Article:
Building an adventure career is lonely.
Most careers, whether in sports or business, have structured paths to follow. They have people in charge, whether bosses or coaches, who tell you what you need to do and whether you're doing it correctly. They have peers and colleagues, who can share your confusion or your excitement, and can spur you on to greater achievement through competition or mutual motivation. And they offer markers of status - titles, rankings, promotions. These let you know that you are succeeding.
An adventure career offers none of this. You can follow any path you like, and most likely, you'll have to blaze your own path. There is no boss or coach to tell you what to do, no colleagues to share the work, no titles to be won, no promotions to spur you on. That freedom is liberating, but it can also be confusing, and overwhelming.
And in all likelihood, few of your friends and family will really understand what you are trying to do with your life. Being an adventurer is not met with the same nod of approval as being a doctor or a lawyer, or even a professional athlete. Many people in your normal support group will be waiting for you to 'get this out of your system' and move on to living a properly adult life.
Beyond all of this is the tension inherent in declaring yourself to be 'an adventurer'. You are putting yourself out there as someone so special and so interesting that others will want to follow your story. But in truth many of us sit alone at home, working on an adventure plan, and feeling not-at-all interesting, second-guessing all our goals, feeling our confidence melting away in the intense heat of self-doubt.
"Very quickly it becomes obvious that the actual jumping on your bike or climbing that big mountain aspect is a very small part of professional adventuring. Depending on your style of adventuring, there’s a good chance you find yourself spending your days sending hundreds of emails, doing research, sending more emails – there’s sponsorship, fundraising, PR, events, logistics planning and hundreds of things more.
And there’s no way to know exactly what you should do each day, what to prioritise, what to ignore. No way to tell if you’re doing well or badly, or working too hard or not hard enough. Personally, although I love the liberation this offers, I find this aspect of working for oneself very overwhelming, and, at times, lonely." - Tegan Phillips
South African adventurer and cartoonist Tegan Phillips - who won the 2016 Altumate Challenge Adventure grant - wrote a brutally honest guest post for us about how hard it is set yourself up as a professional adventurer.
How do you overcome this? Build a Team You.
Add this to your 2018 Resolutions.
The idea of Team You is taken with gratitude from the Captain Awkward blog. This is not about finding a team to do the adventure with you. This is about building a community of people around you who will support you in building your Business of Adventure.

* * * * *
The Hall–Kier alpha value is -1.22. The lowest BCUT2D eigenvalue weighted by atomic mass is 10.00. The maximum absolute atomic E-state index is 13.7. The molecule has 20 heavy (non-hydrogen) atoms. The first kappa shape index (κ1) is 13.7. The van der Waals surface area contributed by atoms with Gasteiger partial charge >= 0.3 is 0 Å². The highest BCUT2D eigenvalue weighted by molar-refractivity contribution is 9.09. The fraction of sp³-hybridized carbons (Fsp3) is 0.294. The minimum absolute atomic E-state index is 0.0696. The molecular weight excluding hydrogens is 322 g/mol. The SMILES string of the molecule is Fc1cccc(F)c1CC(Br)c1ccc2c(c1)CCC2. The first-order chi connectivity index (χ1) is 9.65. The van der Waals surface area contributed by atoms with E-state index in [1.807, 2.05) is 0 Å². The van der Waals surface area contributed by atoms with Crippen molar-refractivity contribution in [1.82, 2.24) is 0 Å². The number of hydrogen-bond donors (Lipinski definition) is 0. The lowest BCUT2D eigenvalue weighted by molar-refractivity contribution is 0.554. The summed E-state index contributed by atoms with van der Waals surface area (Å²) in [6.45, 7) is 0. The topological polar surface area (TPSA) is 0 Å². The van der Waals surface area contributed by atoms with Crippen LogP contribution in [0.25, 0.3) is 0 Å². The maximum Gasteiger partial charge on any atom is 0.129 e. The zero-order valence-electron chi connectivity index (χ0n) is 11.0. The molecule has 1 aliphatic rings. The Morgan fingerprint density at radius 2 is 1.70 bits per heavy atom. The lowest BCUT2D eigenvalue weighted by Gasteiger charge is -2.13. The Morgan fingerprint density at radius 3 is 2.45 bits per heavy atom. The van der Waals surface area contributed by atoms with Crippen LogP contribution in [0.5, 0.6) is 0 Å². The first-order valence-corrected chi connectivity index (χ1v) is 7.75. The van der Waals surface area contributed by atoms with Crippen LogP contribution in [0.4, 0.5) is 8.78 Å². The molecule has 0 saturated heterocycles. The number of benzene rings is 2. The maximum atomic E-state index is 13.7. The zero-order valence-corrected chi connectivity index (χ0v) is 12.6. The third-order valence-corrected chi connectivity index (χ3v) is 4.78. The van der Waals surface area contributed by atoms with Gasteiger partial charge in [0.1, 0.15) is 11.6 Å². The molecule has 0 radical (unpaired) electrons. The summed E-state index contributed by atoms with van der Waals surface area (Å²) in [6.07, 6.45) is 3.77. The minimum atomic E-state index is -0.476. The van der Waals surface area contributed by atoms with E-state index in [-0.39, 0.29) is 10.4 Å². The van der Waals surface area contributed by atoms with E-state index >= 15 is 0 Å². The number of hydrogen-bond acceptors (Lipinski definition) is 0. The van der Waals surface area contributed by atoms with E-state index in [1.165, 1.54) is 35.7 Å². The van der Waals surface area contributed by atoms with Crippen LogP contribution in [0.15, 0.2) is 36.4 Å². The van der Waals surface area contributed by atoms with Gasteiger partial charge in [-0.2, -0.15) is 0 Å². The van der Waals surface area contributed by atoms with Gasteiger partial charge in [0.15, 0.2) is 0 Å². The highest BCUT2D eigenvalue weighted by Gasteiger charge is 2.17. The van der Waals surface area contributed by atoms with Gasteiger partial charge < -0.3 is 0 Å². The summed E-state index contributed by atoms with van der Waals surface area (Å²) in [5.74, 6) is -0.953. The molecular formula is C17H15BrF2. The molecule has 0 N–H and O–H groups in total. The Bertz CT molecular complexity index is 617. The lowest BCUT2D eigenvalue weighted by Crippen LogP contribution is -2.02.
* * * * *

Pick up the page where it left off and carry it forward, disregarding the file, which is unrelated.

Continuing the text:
They need to do two things for you.
1. Believe in Your Vision
If most of your friends and family give you a sceptical look when you talk about your adventure vision, and possibly then deliver a lecture about how you are throwing your future away - find a new group of friends.
You need people who will hear your plans and say "Sounds amazing! Tell me more."
However, they need to do more than that. This is not about finding people to join you in a delightful daydream that will never be realised.
2. Hold You Accountable
You need a Team You who will believe in your goals.... and then check in with you to find out what progress you've made. If the answer is "not much", they'll ask you why, and help you work out what's holding you back.
You need people who will ask "That amazing plan... how are you getting on?"
Your Team You should ideally consist of several people. Some may be cheer leaders, other accountability buddies. Ideally they'll be people you can spend face-to-face time with, get outdoors together, share your hopes, confess your fears. But you can also find great support through building an on-line community.
They don't have to be in the adventure field. Having neutral people on your team can challenge you to pitch your purpose clearly to people who haven't drunk the Adventure Kool-Aid. But it is great if some of them are following a similar path to you - colleagues on the inspiring, bewildering journey of building your Adventure Career.
Grab a piece of paper. answer these questions.
- Who do you already have on Team You?
- What skills do they bring - cheer leaders, accountability, adventure experience, neutral outlook?
- What gaps do you have in your team? What kind of friend do you wish you had at your side?
- How are you going to go about finding those missing team members?
Where can you find recruits for Team You?
- The many on-line adventure groups.
- Local outdoor clubs / groups / activity centres.
- Adventure festivals / symposiums / lecture nights.
British adventurer Hannah Cox @betternotstop (who is currently travelling overland between the UK and Bhutan) has complied The Ultimate Comprehensive 2018 Calendar to UK Adventure Festivals & Events. It's an excellent starting point for expanding Team You.
Do you have other ideas for how to find and build Team You? Share them with us in the comments.